Kiley is a “big girl”, as she reminds me at least a thousand times a day. She wears big girl pants (not diapers), sleeps in a big girl bed, and rides a big girl bike. She even uses the big girl potty (not the potty-chair), though I must admit she is barely big enough to accomplish this and is perched quite precariously on the edge of the seat when she does. (There have even been a couple of incidents where she slipped off of the big girl potty in mid-process, resulting in an unpleasant situation, and recriminations from me about her being more careful and from her about me being more watchful. One of the many hazards of being a big girl I’m afraid.)  Because she is a big girl, she can’t understand why she is not allowed to do certain other things that big girls do. Things like ride in the front seat of the car, use a metal knife and fork, or go out front by herself. At three years old, this longing to do what she is not yet mature enough to do will be a perpetual condition that she will struggle with for at least the next eighteen years and even beyond. “Stop treating me like a child” is the universal demand of all those who are still children.

Being a big girl is like being married; it’s not a destination it’s a journey. Big girlhood is a relative condition that slowly evolves over many years and even decades. That is hard for a three year old, sixteen year old, and sometimes even a sixty year old to understand. So I suppose it can be quite frustrating for the big girl in question when she has achieved big girl standing and yet does not fully partake in big girl privileges. This can be exhibited by minor or major divergences between big girl status and big girl abilities.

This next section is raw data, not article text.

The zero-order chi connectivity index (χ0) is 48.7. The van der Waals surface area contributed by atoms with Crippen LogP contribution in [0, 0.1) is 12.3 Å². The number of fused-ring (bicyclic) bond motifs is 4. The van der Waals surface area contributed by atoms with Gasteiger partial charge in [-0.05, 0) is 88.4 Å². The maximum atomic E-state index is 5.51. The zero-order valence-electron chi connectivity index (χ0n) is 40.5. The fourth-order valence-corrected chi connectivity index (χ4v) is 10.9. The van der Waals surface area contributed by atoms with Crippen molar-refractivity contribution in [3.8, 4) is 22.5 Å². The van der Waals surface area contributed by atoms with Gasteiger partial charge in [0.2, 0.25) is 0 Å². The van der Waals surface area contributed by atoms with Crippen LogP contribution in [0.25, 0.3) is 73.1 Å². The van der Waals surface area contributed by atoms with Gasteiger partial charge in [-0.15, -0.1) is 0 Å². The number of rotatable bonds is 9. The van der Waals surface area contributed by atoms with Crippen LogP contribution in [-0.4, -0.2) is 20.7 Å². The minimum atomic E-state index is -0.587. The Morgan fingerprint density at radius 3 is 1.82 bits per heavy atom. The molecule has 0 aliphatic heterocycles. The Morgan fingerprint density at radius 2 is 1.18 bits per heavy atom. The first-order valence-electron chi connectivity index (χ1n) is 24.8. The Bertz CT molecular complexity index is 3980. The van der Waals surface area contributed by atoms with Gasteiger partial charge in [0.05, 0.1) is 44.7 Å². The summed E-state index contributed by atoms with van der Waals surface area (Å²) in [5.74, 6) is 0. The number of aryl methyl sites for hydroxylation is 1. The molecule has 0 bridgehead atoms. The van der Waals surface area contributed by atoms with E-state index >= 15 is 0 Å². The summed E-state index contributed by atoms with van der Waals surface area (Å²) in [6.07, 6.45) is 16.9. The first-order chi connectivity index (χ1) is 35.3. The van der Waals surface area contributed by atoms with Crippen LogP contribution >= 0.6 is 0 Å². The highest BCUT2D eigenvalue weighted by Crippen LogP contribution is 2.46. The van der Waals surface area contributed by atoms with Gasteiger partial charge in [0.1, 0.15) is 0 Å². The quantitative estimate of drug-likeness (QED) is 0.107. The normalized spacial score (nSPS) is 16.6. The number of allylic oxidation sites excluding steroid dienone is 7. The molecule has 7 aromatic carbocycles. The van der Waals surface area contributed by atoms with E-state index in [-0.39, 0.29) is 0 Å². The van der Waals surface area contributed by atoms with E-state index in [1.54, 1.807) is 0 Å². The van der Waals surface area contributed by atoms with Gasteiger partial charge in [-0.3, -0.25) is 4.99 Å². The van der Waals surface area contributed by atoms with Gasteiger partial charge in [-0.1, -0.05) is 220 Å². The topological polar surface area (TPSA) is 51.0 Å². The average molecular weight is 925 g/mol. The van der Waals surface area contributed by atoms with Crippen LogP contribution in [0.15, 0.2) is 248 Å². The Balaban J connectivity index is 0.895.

For a three-year-old, the minor divergences between desires and abilities are legion and are the kind that makes a caregiver give pause and contemplate whether the big girl in question is ready for that particular step. (Managing a big girl, of any age, is an art. It’s kind of like fishing. If you give them too much slack they spit the hook out and are gone from you. If you don’t give them enough slack they break the line and are gone from you.) Sometimes, however, what your big girl believes is within her power and abilities is so far out of the realm of possibility that it’s ludicrous, (like the sixteen-year-old who thinks she should be able to go to Cancun with her friends for spring break.)

Just the other day we were out on the deck when I suggested that it was lunchtime. Mackey, my “little girl”, immediately chimed in with: “Nuggets and fries!” Inspired by this suggestion, Kiley added, “Yeah, let’s go to McDonald’s!”  I was in a good mood and both girls had been angelic all day, so I acquiesced to their demands and we all piled into the car. On our way to McDonald’s the “big girl” in the back proposed: “Just drop me off at Friendly’s. I’m going to get some ice cream.” This from someone who is firmly strapped into a car seat, by the way. I briefly entertained the idea of dropping a three-year-old off at Friendly’s with a five-dollar bill in her hand but decided that was probably not in her best interest. “No, we’re going to McDonlad's”, I replied. This instigated a discussion reminiscent of many debates I’ve had in the course of raising three teenage girls and ended in similar fashion: with me laying down the law and her feeling that she was the victim of unjust oppression.